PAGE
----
Midland Placement EP
After two years of releasing music, both as a solo artist and with his good […]
After two years of releasing music, both as a solo artist and with his good friend Ramadanman (now more commonly referred to as Pearson Sound), Midland (a.k.a. Harry Agius) has yet to release a disappointing record. With Placement, the Leeds-based producer continues with his streak of high-quality releases, adeptly blending elements of techno and garage into subtly emotional house on his return to Will Saul’s Aus Music imprint. Although Midland doesn’t delve into especially unique territory on the four-song EP, his genre-bending compositions expertly encapsulate current trends from various corners of forward-thinking electronic music. As such, his tunes are not only well-suited for late nights at the club, but are also informed by indie-oriented acts, with obvious similarities to chillwave and the popular cinematic slow jams of Nicolas Jaar. Accordingly, Placement isn’t simply a house record itching to be squeezed into a DJ set, but also something that offers a pleasant and contemplative at-home experience.
Placement kicks off with “Tape Burn,” a lushly building track that serves well as the EP’s warm-up number. Midland’s intricate production work is on full display here, with extremely detailed textures creating a warm and palpable backing to his drifting melodies. For example, rather than employing a more traditional snare or clap, Midland uses quiet finger snaps to keep time for most of the track, waiting until the song is nearly over before bringing in a more conspicuous beat.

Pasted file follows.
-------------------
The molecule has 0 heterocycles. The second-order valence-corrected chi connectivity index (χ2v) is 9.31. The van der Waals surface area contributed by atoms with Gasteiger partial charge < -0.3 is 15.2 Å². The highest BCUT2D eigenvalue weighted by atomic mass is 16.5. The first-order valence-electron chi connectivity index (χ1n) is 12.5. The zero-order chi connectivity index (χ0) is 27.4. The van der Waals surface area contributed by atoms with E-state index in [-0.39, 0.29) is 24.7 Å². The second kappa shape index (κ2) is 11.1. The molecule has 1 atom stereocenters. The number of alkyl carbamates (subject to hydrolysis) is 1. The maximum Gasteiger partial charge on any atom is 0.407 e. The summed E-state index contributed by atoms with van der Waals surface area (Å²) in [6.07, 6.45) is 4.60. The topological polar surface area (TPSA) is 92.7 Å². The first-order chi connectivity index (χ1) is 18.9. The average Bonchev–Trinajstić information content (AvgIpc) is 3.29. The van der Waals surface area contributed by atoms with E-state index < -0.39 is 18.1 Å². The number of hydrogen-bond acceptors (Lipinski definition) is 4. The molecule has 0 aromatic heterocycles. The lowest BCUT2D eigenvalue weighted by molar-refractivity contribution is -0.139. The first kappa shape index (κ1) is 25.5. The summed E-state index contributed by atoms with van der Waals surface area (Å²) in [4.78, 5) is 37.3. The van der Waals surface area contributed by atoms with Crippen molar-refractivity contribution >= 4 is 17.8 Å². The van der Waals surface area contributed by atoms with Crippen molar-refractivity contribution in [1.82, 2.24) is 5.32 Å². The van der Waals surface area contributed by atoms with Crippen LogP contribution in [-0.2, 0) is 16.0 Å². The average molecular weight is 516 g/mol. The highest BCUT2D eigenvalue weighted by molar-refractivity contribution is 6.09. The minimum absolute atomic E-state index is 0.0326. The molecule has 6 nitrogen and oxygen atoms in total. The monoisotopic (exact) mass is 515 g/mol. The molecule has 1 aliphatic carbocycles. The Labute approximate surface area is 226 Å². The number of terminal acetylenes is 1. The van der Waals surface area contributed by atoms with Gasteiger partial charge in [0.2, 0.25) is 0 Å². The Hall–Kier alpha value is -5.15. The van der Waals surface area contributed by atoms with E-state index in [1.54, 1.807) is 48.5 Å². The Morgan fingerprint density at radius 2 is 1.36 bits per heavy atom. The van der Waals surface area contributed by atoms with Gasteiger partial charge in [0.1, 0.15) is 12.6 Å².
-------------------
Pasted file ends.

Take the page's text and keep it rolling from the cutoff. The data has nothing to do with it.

The second and third tracks on the EP are the release’s legitimate dance jams. The title track begins with a rollicking bit of percussion and piano chords, gradually adding more layers of synth and percussion, and eventually hitting its stride after an extended buildup when a simple synth melody moves to the forefront. The song is dreamy and detailed, but still heavy enough for club play. “What We Know” follows “Placement” and moves into even denser realms with its layers of synths, bass, and chopped vocal snippets. Again, Midland’s mastery of percussion is notable, with the track’s introductory mid-range kick showing off a sort of squishiness that blurs the line between the song’s various sounds. “What We Know” also contains the EP’s standout bassline, which mirrors the song’s backing synths and interplays terrifically with the vocal snippets and effectively uncomplicated melody.
“Tail Ender” closes the EP with a major departure from the straightforward house of the previous two songs, diverging from four-on-the-floor into a syncopated garage rhythm. The tune is the EP’s spaciest, featuring elongated synth notes behind an arpeggiation of an unusual chord. The drum work on the track doesn’t move the song forward, but instead meshes with the background hisses, echoes, and stretched-out notes to create a rich atmospheric coda. It provides a fine finish to Placement, the latest entry in Midland’s excellent stream of records derived from the haunting and beautiful borderlands of electronic music.